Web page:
What will my family receive if I die due to a job related injury?
The California Labor Code provides very substantial death benefits if death results from a work-related injury or disease. For 2006 injuries, the maximum is $320,000, and it may be greater if, after that amount is paid, there remain minor or totally disabled adult children of the deceased employee. Likewise, CalPERS will provide a substantial “special death benefit” to your dependents in the event of death while on active duty. Dependents of public safety officers who are killed or totally disabled may be eligible to receive scholarships to either two or four-year institutions of higher education. Presently, those scholarships are paid at a rate of a maximum of $6,000 over a six-year period, in $1,500-per-year increments. Students must also demonstrate financial need for such scholarships. The loved ones of a deceased employee should consult an attorney to determine how to proceed.
What if my injury results in permanent limitations?
If you have a residual disability, you may be entitled to a “permanent disability rating,” whether you return to work or not. For injuries occurring after January 1, 2005, disability is now measured using the American Medical Association Guidelines (AMA Guides). These guidelines are designed to define disability utilizing objective measures and tests (MRI’s, Surgeries, Loss of Range of Motion). In general, the value of a permanent disability rating is substantially less under these new guides than under the previous disability guidelines. For injuries occurring after January 1, 2005, the dollar value of a rating is increased by 15% if an injured employee can’t return to work, or decreased by 15% if there is a return to work. Most often you will not receive the maximum rating to which you will be entitled without the assistance of an attorney specializing in workers’ compensation matters.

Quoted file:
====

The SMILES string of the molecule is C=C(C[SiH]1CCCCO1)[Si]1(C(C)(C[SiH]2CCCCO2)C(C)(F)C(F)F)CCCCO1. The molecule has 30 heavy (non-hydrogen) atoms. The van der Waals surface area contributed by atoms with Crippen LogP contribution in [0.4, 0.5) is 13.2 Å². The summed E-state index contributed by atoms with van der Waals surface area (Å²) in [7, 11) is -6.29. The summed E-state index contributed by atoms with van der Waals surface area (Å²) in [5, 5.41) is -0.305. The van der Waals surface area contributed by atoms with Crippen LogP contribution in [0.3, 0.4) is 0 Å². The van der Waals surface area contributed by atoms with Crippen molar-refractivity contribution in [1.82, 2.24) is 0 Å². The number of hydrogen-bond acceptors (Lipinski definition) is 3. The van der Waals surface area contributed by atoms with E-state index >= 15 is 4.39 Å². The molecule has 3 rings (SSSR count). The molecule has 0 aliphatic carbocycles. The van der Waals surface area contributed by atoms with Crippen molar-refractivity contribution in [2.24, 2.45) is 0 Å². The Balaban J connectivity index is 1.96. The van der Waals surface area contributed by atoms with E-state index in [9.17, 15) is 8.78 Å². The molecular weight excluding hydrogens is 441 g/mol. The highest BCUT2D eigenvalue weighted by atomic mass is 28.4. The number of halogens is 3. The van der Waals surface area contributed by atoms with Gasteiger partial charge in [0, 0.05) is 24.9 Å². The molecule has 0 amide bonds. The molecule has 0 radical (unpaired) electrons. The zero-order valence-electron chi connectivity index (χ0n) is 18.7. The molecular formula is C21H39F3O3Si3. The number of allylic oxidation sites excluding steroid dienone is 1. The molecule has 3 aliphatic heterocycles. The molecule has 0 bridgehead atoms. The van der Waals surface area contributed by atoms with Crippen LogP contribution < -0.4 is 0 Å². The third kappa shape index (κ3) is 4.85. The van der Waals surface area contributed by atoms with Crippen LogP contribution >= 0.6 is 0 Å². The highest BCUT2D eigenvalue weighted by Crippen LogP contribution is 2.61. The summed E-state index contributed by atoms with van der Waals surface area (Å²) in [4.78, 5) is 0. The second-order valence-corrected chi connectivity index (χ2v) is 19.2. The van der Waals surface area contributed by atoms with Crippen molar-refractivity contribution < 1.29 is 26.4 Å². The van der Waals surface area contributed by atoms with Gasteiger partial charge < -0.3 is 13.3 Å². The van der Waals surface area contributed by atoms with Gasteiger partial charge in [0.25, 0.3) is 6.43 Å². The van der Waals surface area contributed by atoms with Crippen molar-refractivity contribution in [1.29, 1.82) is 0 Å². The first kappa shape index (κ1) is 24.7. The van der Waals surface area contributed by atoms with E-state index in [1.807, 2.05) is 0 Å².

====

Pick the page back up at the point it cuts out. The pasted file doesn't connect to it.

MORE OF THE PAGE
What if I am unable to return to job?
If a uniformed member of the California Highway Patrol, or a law enforcement officer or firefighter becomes “substantially incapacitated” from his or her position as a result of an industrial injury or illness, he or she is entitled to a disability retirement allowance that is 50% of his or her “final compensation.” The disability retirement allowance may be greater depending upon one’s age and years of service. Generally, retirement benefits start after all Labor Code Section 4800.5 or 4850 benefits are exhausted.
What if I am injured by a third party?
In addition to workers’ compensation benefits, injured workers can collect damages for injuries that are caused by a third party, whether they result from a motor vehicle accident, use of a defective product, or being injured on property where a dangerous condition exists. While your employer may have substantial “subrogation” rights—the right to collect money they have paid on a claim—in most cases it will be to your advantage to coordinate these matters. Uninsured motorist claims have different applicable laws, so check with an attorney before settling any claim.